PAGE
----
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Home / Health / The onset of chickenpox in the Washington School requires the exclusion of non-immunity

The onset of chickenpox in the Washington School requires the exclusion of non-immunity



Clark County (WA) officials released a health alert for a Battle Ground school town Thursday over a chickenpox outbreak.

  Clark County, Washington Image / David Benbennick
Clark County, Washington
Image / David Benbennick

The school involved, Daybreak Primary School, has seen five cases of chickenpox – The first onset of the disease was the 13th. October. The last known possible exposure of Daybreak Primary School was October 17

Health workers require the exclusion of Daybreak Primary School students and staff who can not provide documented evidence of immunity. The expulsion starts on Monday, October 22nd and ends on Monday, November 12th. If further chickenpox cases are detected, the exclusion can be extended.

Local media report that 38 unvaccinated students are likely to be kept away from school during this period

In accordance with the guidelines of the Centers for Disease Control and Prevention, the documented evidence of chickenpox immunity is defined as follows:

• Anyone born in the US before 1980.

• Serological test results showing varicella immunity.

• Documented vendor-diagnosed history of previous chickenpox disease.

• Documentation that the student or staff has received at least 1 dose of a vaccine containing varicella. The previously reported earlier chickenpox disease does not meet the requirements for immunity. Once proof of immunity has been provided to the school, excluded students and staff may resume.

  This pustulovesicular rash represents a generalized herpes outbreak due to the causative agent of varicella zoster virus (VZV) / CDC
This pustulovesicular rash represents a generalized herpes outbreak due to varicella-zoster virus (VZV) pathogen / CDC

Chickenpox is caused by varicella-zoster virus (VZV), a member of the herpes family. This virus causes two different diseases; Varicella (chickenpox) is the primary infection and later, when VSV reactivates, herpes zoster (shingles).

Chickenpox is highly contagious and is spread by coughing and sneezing, by direct contact and by aerosolization of the virus from skin lesions. You can also get it from shingles through contact with the vesicle secretions.

The disease is characterized by fever and a red, itchy rash that usually begins on the stomach, back or face and then spreads to almost all parts of the body body. The rash begins as small red bumps that appear as pimples or insect bites. They then develop into thin-walled bubbles that are filled with a clear fluid that collapse during a puncture. The bubbles then break, crust over, leaving dry brown crusts.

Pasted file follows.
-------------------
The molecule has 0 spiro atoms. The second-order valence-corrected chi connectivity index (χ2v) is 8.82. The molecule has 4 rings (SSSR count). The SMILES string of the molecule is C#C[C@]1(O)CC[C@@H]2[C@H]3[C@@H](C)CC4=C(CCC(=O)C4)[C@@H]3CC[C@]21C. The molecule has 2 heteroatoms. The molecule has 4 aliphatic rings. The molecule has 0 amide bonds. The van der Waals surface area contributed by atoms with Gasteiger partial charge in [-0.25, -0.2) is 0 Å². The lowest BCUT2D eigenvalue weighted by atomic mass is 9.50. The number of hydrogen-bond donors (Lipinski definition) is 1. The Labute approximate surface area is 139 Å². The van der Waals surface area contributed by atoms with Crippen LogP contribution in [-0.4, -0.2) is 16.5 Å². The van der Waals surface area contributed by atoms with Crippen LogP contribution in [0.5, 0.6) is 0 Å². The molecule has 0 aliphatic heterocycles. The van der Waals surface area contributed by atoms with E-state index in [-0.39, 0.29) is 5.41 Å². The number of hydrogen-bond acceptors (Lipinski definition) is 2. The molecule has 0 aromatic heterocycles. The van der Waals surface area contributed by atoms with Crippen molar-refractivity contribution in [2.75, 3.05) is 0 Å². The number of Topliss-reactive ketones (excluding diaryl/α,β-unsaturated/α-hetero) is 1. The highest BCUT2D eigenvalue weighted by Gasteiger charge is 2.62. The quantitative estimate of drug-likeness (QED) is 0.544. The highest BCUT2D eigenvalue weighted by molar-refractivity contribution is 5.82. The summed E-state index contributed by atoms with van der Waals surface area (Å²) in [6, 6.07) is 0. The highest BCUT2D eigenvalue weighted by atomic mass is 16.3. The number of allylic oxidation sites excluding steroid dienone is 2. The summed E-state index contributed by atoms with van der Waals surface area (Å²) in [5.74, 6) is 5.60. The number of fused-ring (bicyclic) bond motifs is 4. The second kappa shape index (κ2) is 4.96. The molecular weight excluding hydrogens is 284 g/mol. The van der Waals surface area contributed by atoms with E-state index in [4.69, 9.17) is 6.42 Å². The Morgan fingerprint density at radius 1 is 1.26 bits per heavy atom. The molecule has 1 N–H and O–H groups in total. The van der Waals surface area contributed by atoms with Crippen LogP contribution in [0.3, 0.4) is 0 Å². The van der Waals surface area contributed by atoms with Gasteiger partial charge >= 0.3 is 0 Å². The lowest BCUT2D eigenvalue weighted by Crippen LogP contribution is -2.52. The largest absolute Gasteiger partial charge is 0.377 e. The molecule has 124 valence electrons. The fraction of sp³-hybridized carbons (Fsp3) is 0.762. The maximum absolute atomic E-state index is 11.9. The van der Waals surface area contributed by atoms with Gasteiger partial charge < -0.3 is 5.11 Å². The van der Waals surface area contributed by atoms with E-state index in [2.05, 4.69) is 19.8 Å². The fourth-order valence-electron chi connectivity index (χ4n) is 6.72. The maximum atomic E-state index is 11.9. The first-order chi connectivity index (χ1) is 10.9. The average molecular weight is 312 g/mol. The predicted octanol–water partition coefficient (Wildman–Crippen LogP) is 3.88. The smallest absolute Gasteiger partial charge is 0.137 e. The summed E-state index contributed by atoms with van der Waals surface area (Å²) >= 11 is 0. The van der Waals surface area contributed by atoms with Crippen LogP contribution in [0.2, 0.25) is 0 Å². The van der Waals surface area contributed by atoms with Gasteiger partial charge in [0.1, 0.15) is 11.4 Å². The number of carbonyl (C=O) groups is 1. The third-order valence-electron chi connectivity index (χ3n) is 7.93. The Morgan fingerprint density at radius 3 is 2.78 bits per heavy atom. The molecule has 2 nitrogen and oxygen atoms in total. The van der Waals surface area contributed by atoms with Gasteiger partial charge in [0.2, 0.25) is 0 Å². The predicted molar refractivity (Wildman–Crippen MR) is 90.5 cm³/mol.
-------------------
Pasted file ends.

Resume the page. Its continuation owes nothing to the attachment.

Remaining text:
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The chickenpox lesions may be present at various stages of maturity and are more likely to be exposed than on exposed skin. Lesions can also be found in the mouth, upper respiratory tract and genitals.

Chickenpox is contagious 1-2 days before the rash and continues until all lesions are encrusted (usually about 5 days)

Illness is more severe in adults than in children. Complications of chickenpox are rare, but include pneumonia, encephalitis, and secondary bacterial infections.

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Infection with this virus usually gives lifelong immunity, although second attacks have been documented in immunocompromised individuals. The viral infection remains latent and the disease can recur years later as shingles.

A vaccine was approved in 1995 to prevent this disease in children. Doctors recommend that children receive the chickenpox vaccine after 12 to 15 months booster at 4 to 6 years old. The vaccine effectively prevents mild infection in up to 85% of children and severe forms in up to 95% of children. Some children who are vaccinated still get chickenpox, but with much milder symptoms.

Some people should not be vaccinated against chickenpox; especially pregnant women. They should wait until the vaccine is given postpartum, or women should not become pregnant until 1-3 months after vaccination

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For Children older than 13 years and those who have never had chickenpox should administer the chickenpox vaccine in two doses at least 28 days apart.

Also, those who have a suppressed immune system due to illness (HIV / AIDS). or treatment (cancer treatment or steroids) should be discussed with your doctor prior to immunization.


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